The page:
Kirkland's last years as Harvard president ended with controversy. Student disorder on campus was common in the early nineteenth century. When student riots and fights broke out at Harvard in 1823 over who was to give the commencement address at graduation, Kirkland expelled half of the senior class. As a result of Kirkland's actions, the Commonwealth of Massachusetts rescinded the school's $10,000 annual state subsidy in 1824. This financial loss created a budget deficit, but more importantly, it exposed Kirkland's lack of management skills in administering the University's finances. A fiscal crisis led to a financial retrenchment at Harvard and undermined Kirkland's authority. Over the next year, Kirkland's salary was reduced, his student secretary's job was eliminated, professors' salaries were cut, teaching loads increased, non-resident teachers were fired, and the University sloop, the Harvard, was sold. Harvard's financial accounts were brought under strict control and Kirkland's laxity in managing the financial affairs of the University was ended. In August 1827, Kirkland suffered a slight paralytic stroke. No longer able to meet the increasing challenges of administering Harvard's affairs, Kirkland resigned in March 1828.
After leaving Harvard University, Kirkland and his new wife, Elizabeth, traveled extensively in the southern United States, Europe, the Mediterranean, and the Near East. Returning to Boston from his overseas trips in 1832, Kirkland's health began to deteriorate, and he spent the last years of his life living quietly. Kirkland died on April 24, 1840.

References

Scope and Content

The Papers of John T. Kirkland, 1788-1837 and undated, chiefly document his activities as a Unitarian minister from 1794 to 1810 and as president of Harvard University from 1810 to 1828. The records include correspondence, letterbooks, notebooks, meeting minutes, diaries, commonplace books, sermons, and writings. A limited amount of material about Kirkland's student days at Harvard and his personal life are also included in the collection.
The bulk of the collection contains Kirkland's records such as correspondence, diaries, commonplace books, notebooks, and meeting minutes, from his tenure as president of Harvard University, illustrating Kirkland's administration and supervision of Harvard at a time in which the school was evolving from a college to a university; increasing its faculty, expanding its curriculum, and introducing progressive modes of instruction. The records demonstrate Kirkland's role as a liaison between the Fellows of Harvard Corporation, members of the Board of Overseers, professors, tutors, students, staff, and the public. Moreover, the records offer insight into the complex problems at Harvard in the early nineteenth century, as well as illustrate the challenges faced by early university or college presidents. The records document the daily responsibilities of Kirkland as Harvard president; and they demonstrate Kirkland's regulation of student behavior, student absences and vacations, and class meetings. They highlight Kirkland's responsibility to provide adequate meals to students; his supervision of the college library, grounds, and other buildings; and his ongoing contribution to the development of the college curriculum. The records demonstrate Kirkland's execution of the rules and regulations established by the Corporation and detail his supervision of various Harvard officers and committees. The records also underscore Kirkland's role as an ordained minister and as a teacher of morality and religion to promote the spiritual welfare of students at Harvard.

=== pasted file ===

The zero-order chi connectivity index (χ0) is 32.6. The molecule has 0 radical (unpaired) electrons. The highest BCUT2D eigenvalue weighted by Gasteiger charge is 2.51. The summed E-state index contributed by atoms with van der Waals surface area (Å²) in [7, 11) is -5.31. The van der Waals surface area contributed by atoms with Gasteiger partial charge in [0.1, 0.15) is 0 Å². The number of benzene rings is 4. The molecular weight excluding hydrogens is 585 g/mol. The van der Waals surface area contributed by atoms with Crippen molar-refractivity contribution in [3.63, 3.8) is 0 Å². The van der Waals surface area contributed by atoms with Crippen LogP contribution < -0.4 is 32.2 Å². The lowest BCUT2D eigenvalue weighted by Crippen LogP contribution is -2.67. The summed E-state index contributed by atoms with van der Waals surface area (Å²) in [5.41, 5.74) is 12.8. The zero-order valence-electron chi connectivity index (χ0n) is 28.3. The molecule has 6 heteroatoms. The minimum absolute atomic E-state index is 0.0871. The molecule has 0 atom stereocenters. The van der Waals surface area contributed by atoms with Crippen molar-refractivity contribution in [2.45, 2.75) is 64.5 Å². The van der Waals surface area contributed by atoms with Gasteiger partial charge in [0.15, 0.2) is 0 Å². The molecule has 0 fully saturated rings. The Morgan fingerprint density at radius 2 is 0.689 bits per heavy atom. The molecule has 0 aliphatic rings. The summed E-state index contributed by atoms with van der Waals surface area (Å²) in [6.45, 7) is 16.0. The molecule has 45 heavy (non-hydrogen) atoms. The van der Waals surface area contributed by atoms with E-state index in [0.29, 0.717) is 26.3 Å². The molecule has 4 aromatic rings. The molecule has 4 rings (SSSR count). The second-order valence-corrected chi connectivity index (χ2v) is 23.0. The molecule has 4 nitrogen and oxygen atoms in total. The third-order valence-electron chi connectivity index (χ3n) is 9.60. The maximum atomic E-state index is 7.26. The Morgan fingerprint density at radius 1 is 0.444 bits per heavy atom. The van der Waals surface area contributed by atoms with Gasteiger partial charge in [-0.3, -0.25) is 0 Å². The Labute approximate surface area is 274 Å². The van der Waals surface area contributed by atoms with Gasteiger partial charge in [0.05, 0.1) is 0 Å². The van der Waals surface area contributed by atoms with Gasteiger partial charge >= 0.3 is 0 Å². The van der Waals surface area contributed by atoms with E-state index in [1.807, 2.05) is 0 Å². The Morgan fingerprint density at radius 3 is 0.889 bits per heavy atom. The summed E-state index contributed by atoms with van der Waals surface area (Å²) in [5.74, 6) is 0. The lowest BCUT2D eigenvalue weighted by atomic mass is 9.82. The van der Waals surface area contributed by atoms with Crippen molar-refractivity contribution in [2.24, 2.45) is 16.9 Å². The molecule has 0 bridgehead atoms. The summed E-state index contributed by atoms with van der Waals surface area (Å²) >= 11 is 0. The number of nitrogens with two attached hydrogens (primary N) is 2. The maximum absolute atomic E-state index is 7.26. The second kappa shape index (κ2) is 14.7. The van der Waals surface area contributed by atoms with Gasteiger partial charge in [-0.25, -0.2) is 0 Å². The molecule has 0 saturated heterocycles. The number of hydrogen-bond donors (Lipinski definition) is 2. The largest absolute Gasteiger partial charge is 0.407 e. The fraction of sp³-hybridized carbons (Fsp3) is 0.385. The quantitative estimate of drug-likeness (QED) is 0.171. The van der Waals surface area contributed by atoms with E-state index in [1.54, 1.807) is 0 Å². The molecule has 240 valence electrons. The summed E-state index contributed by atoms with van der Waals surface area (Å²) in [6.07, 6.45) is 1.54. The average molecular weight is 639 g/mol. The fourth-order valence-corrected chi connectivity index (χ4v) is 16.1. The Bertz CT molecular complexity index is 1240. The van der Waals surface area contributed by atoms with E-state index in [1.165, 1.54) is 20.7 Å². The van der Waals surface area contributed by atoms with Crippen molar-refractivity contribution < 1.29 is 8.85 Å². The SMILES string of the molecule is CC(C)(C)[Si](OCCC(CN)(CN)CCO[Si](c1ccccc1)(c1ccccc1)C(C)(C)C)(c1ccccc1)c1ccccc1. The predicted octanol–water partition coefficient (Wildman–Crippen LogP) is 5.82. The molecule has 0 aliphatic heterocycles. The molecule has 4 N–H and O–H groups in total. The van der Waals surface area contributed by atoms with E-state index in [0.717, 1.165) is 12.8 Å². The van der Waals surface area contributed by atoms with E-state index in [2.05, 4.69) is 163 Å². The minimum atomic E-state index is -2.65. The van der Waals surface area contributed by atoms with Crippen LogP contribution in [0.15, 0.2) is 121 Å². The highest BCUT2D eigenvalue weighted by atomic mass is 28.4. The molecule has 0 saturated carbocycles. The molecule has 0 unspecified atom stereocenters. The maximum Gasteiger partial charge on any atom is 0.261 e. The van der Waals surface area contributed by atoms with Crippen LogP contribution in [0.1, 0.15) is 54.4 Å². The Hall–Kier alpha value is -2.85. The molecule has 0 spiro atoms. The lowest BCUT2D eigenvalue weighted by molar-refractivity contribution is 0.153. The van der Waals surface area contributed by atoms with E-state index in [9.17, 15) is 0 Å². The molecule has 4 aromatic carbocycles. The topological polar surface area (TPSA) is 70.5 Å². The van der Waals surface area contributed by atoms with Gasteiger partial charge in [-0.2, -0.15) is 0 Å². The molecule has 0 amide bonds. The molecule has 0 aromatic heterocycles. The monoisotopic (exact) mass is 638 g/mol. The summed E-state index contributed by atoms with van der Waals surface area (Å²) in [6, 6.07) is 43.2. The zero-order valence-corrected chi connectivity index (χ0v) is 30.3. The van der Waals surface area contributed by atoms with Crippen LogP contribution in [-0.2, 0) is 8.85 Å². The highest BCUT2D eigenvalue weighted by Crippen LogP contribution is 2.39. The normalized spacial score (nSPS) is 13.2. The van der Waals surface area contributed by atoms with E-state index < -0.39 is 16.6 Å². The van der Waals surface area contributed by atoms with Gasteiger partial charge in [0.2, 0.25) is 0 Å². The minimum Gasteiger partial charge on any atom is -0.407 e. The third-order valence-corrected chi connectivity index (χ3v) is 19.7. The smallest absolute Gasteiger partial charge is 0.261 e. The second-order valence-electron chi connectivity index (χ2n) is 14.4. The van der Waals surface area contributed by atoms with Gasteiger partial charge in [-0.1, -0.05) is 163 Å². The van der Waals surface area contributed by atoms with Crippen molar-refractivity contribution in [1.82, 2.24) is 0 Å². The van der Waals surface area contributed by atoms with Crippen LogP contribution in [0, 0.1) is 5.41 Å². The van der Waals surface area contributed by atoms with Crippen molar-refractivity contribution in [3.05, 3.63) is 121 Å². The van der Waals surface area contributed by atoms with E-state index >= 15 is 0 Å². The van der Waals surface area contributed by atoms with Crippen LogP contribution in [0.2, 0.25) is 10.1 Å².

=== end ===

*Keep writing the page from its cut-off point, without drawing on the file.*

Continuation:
The collection includes records such as sermons, diaries, and notebooks, which document Kirkland's religious studies at Harvard and his activities as a Unitarian minister. Kirkland's reflections, musings, and notes on religious themes and topics are found in these records. The records help illustrate Kirkland's religious beliefs and shed light on his style and character of preaching. Additionally, the records provide a glimpse into the kind of divinity instruction a student received at the end of the eighteenth century at Harvard.
The collection also includes a limited amount of material documenting Kirkland's family and personal life. The Kirkland-Lothrop family correspondence consists mostly of letters from 1823 to 1828 written to Kirkland's nephew, Samuel Kirkland Lothrop. Although chiefly documenting Lothrop's student life at Harvard and his relationship with his family, the correspondence also offers a glimpse into the personal life of John T. Kirkland and his rapport with his extended family. Kirkland's personal correspondence from 1804 to 1834 contains a few letters referring to his ministerial activities and other routine matters. Kirkland's travel diary describes a visit to Spain, Egypt, and the Mediterranean with his wife Elizabeth after his retirement from Harvard. Although mostly in draft and fragmentary form, Kirkland's writings housed in Series VII offer an indication of his public interests, particularly in the fields of education and religion.

Series Descriptions and Folder Lists